Your input is very helpful…please feel free to add comments. And I will let you know what i did and how it came out…look for my update after the 18th.
My pleasure Ross, Clint is a seasoned professional cook and competition BBQ judge who has developed many superior BBQ techniques. I am rushed today, but i have a good idea about his recipes and they are dependable. I’ll read it later.
Scouring the internet, not so much, particularly Facebook where there is far too much guesswork and bunk masquerading as knowledge. Some of it is dangerous. Cooking combines craft with science. You will do well to precisely follow Clint’s recipes before making your own based on your experience, critical judgement, and feedback from your raving guests.
Temperature awareness and control is the foundation of all competent cooking. If you can develop the habit of being constantly aware of both product and cooking temperatures you will be successful. SV makes it far easier than conventional techniques.
Since you have some time before your command performance do a practice cook to gain confidence and an awareness of the timing. For your guests, start early and work with a written time plan. Very early, as you can depend on distractions. BBQ done right can be very forgiving.
A oooler chest preheated with boiling water becomes a hot holding cabinet that preserves both heat and moisture for several hours. (Dump the water before using.) A layer of plastic wrap around the ribs, then heavy duty foil holds the heat well too. Why the plastic? The acids on the surface of your meat will eat the foil and i don’t want aluminum in my food.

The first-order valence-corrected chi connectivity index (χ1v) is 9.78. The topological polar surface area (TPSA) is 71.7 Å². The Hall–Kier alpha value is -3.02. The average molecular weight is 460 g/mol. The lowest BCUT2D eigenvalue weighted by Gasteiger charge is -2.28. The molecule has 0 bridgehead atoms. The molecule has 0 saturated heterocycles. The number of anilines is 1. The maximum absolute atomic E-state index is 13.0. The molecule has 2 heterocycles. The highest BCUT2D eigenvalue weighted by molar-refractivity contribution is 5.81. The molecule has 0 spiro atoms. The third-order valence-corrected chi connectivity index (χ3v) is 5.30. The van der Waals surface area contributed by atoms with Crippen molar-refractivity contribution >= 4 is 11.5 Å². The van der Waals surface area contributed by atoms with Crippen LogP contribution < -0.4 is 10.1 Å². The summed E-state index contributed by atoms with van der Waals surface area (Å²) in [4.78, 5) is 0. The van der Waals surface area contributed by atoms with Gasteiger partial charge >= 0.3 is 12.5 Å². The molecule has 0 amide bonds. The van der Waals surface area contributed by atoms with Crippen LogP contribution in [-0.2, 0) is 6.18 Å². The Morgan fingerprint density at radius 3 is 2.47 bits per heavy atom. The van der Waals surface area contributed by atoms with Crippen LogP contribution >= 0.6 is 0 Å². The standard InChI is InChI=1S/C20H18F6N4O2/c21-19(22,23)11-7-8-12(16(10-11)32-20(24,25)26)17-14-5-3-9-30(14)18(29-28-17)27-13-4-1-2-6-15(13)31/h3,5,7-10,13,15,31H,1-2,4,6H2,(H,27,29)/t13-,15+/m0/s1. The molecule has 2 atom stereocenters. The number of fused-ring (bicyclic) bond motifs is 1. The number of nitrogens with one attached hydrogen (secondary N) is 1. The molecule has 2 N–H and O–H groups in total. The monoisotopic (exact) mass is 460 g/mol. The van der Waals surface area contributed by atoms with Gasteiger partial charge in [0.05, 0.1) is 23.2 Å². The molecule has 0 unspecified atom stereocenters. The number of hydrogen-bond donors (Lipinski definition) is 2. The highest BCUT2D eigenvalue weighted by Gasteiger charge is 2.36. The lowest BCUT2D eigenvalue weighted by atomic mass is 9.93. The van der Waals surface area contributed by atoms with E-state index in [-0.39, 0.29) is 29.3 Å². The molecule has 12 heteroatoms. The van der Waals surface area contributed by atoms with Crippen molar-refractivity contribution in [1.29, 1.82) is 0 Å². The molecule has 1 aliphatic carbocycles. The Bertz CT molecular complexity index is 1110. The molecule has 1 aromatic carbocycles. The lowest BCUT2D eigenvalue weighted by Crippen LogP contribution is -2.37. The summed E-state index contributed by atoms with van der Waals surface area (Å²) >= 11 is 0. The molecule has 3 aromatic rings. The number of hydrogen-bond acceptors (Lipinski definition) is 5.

I would love to receive your advice when your time allows on the following:
Assuming I am using Clint’s process and SV for 24 hours. How long would you suggest smoking in my stove top smoker and what temperature, assuming I am using Clint’s KC BBQ sauce and some additional rub.
So, once I have the smoking done…what is your recommendation as to how to finish the ribs on the gas grill…lid open or closed, temp & time? Also, assume another layer of sauce is applied.
I’m afraid you are mostly on your own with Clint’s process when it comes to the KC style of ribs. Most KC Ribs are far too sweet for the cat, though Clint is economical in his use of the sauce. It’s mostly a glaze. In my experience most BBQ folks subscribe to the, if-some-is-good, - a-lot-is-better, technique and ruin ribs. It’s meat, not candy.
I do have the following suggestions for you.
- rib ends can be ragged and sharp if they don’t go absolutely straight through the band saw. It’s usually prudent to double bag or protect the SV bags from the bone-ends with strips cut from old SV bags and folded over the ends when inserting. At least feel them before bagging.
- if you are following Clint’s technique, do it all the way the first time.